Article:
"Other seed fell among thorns, which grew up with it and choked the plants...The seed that fell among thorns stands for those who hear, but as they go on their way they are choked by life's worries, riches and pleasures, and they do not mature."--Luke 8:7, 14 One patch in our backyard is just plain weeds. One year, the kids bought a bunch of seeds--flowers and vegetables--and spent a lot of time putting them in. We thought about all the pretty flowers and the yummy corn and watermelon in store for us.
But then the reality of weeds hit. Unfortunately, along with the harvest comes weeds too. I know there are probably exceptions to the rule, but most people don't like to weed the garden. It's often a chore delegated to the kids. However, it's a chore that must be done, for weeds that are allowed to grow alongside the rest drains and saps the nutrients that should be directed towards your garden.
In the spiritual arena, this happens too. Sometimes the seed of the Word does end up rooting in the heart and it actually starts to grow. But with it also grows weeds of worry, greed, self-interest, and lust. These weeds can then choke out the life that was begun, stifling it or perhaps even snuffing it out completely.
As a parent, I know all too well that even if I plant the good seed of the Word into the hearts of my children, there are competitors that the enemy sows in there too (see Matt. 13:25 in another parable). Jesus tells us that there is only room for one Master (Matt. 6:24). Unless we offer ourselves to Him as a sacrifice of worship, it will be easy to become conformed to this world (Rom. 12:1, 2).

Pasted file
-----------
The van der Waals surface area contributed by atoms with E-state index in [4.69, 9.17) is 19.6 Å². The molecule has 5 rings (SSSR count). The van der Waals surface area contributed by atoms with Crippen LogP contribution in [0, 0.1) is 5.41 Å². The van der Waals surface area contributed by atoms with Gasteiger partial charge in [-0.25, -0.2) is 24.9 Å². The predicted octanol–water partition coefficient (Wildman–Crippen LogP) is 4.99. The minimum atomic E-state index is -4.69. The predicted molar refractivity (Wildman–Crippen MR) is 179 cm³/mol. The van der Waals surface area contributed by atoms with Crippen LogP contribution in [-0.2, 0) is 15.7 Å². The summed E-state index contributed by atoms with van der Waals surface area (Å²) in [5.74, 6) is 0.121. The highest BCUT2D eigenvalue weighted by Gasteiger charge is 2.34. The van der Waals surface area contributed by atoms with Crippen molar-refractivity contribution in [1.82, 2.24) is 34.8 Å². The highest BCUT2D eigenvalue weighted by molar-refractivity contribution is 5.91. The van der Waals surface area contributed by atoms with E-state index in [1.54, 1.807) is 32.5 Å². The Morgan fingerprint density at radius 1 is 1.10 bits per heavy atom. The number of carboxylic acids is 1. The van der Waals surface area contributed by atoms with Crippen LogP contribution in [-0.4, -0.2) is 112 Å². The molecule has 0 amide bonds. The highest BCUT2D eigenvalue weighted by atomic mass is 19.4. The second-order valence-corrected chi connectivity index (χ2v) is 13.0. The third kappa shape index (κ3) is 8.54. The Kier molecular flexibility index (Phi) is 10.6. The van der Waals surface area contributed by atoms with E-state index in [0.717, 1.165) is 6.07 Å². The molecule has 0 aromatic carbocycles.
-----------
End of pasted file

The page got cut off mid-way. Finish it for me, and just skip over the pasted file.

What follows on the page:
I personally can attest to the insidiousness of weeds in my own life. Just when I think I've gotten rid of a patch, another one springs up. Or it seems like it's the same one, over and over and over because I didn't get far enough to the root. It is the same for our children.
And so, I keep praying that the Lord will guide me in helping my children know what their weeds are so we can get rid of them by the power that Jesus brings. Sometimes He needs to apply some heavy duty weed-killer for those particularly pesky ones. Sometimes there are some that need daily removal. As I partner with God, I hope that the Lord will help me to identify the weeds in my children's lives and lovingly guide them into removing them. I pray that their hearts will be singularly focused on Him and not infested with other competitors. It's hard work to keep the weeds out, but in the end the fruit of righteousness will then have a chance to grow strong.
That's worth the time weeding, don't you think?
Part 4 of a series: How Does Your Garden Grow?